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النشر الإلكتروني

SECTION I.

LIFE.

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469
S. M.

WATTS. The Frailty and Shortness of Life. Ps. 90. 1 LORD, what a feeble piece

Is this our mortal frame !
Our life, how poor a trifle 'tis,

That scarce deserves the name! 2 Alas! the brittle clay

That built our body first !
And every month and every day

'Tis mouldering back to dust. 3 Our moments fly apace,

Nor will our minutes stay ;
Just like a flood our hasty days

Are sweeping us away.
4 Well, if our days must fly,

We'll keep their end in sight;
We'll spend them all in wisdom's way,

And let them speed their flight. 5 They'll waft us sooner o'er

This life's tempestuous sea ;
Soon shall we reach the peaceful shore

Of blest eternity.

470
C. M.

Watts. The Shortness of Life. 1 HOW short and hasty is our life !

How vast our souls' affairs !
Yet senseless mortals vainly strive

To lavish out their years.
2 Our days run thoughtlessly along,

Without a moment's stay ;
Just like a story or a song

We pass our lives away.
3 God from on high invites us home;

But we march heedless on,
And, ever hastening to the tomb,

Stoop downwards as we run.
4 Draw us, O God, with sovereign grace,

And lift our thoughts on high,
That we may end this mortal race,

And see salvation nigh.

471

C. M.

J. Q. Adams.

The Hour-Glass.

1 ALAS! how swift the moments fly!

How flash the years along! Scarce here, yet gone already by,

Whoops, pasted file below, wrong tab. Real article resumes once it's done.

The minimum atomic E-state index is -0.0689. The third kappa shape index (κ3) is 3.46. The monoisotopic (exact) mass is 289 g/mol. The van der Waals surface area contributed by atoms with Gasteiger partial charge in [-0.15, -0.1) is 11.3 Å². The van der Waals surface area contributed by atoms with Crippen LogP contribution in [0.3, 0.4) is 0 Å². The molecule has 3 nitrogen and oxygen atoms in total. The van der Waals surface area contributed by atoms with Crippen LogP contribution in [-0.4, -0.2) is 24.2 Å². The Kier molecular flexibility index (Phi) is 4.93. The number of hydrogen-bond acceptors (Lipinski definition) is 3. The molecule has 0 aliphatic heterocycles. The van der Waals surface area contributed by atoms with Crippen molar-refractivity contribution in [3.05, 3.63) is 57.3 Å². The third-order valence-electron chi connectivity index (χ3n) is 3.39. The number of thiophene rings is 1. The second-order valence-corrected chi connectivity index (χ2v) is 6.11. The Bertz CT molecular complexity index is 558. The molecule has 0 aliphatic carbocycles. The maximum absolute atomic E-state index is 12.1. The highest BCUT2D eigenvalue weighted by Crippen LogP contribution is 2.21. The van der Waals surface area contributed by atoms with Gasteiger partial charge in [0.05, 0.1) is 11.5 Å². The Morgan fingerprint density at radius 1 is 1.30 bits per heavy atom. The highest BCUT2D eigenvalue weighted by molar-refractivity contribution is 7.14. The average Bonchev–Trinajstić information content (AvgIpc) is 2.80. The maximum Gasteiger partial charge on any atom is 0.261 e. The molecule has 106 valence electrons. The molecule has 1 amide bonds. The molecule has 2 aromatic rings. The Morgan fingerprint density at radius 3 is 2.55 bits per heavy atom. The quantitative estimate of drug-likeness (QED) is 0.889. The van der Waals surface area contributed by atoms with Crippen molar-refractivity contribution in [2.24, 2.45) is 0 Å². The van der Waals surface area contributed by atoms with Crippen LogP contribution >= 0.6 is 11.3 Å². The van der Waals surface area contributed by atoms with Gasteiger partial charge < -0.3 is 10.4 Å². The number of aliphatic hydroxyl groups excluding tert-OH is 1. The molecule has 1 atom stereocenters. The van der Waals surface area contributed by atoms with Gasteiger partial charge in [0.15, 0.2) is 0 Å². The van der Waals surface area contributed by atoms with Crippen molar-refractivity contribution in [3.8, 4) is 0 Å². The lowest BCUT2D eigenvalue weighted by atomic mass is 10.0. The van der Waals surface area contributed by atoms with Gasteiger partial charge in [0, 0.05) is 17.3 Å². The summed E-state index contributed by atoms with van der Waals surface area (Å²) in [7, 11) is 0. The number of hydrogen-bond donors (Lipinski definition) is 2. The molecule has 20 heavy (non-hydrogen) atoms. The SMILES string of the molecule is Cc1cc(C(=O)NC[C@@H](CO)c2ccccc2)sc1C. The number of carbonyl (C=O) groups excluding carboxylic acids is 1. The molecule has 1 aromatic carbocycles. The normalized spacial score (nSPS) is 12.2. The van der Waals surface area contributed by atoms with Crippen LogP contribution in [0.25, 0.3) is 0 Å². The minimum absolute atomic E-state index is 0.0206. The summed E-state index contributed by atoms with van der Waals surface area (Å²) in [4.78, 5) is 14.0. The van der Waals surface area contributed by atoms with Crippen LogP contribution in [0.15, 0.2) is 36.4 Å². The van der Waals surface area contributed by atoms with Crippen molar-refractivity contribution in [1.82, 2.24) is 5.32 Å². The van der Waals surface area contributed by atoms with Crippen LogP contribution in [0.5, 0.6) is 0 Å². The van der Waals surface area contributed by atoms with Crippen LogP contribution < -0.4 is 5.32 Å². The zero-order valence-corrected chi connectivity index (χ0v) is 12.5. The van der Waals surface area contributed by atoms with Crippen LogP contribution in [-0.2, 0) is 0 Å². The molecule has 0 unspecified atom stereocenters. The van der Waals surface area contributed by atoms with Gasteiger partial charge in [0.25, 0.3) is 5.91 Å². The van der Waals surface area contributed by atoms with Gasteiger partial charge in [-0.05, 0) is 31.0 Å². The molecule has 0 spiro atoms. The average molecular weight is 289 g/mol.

The burden of a song. See childhood, youth, and manhood, pass,

And age, with furrowed brow; Time was -Time shall be — drain the glass

But where in Time is now ?

2 Time is the measure but of change;

No present hour is found;
The past, the future, fill the range

Of Time's unceasing round.
Where, then, is now ? In realms above,

With God's atoning Lamb,
In regions of eternal love,

Where sits enthroned I AM

3 Then, pilgrim, let thy joys and tears

On Time no longer lean;
But henceforth all thy hopes and fears

From earth's affections wean:
To God let votive accents rise;

With truth, with virtue, live;
So all the bliss that Time denies

Eternity shall give.

472
L. M.

J. TAYLOR. True Length of Life. 1 LIKE shadows gliding o'er the plain,

Or clouds that roll successive on, Man's busy generations pass,

And while we gaze, their forms are gone. 2 " He lived,

he died ;” behold the sum, The abstract of the historian's page! Alike, in God's all-seeing eye,

The infant's day, the patriarch's age. 3 O Father, in whose mighty hand

The boundless years and ages lie, Teach us thy boon of life to prize, And use the moments as they fly;

4 To crowd the narrow span of life

With wise designs and virtuous deeds; So shall we wake from death's dark night

To share the glory that succeeds.

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473
S. M.

DODDRIDGE. The Uncertainty of Life. 1 TO-MORROW, Lord, is thine,

Lodged in thy sovereign hand;
And, if its sun arise and shine,

It shines by thy command. 2 The present moment flies,

And bears our life away ;
O, make thy servants truly wise,

That they may live to-day.
3 One thing demands our care ;

O, be it still pursued,
Lest, slighted once, the season fair

Should never be renewed.
4 To Jesus may we fly,

Swift as the morning light,
Lest life's young, golden beams should die

In sudden, endless night.

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474
C. M.

WATTS.
Frailty of Life.
1 THEE we adore, Eternal Name,

And humbly own to thee
How feeble is our mortal frame,

What dying worms are we.

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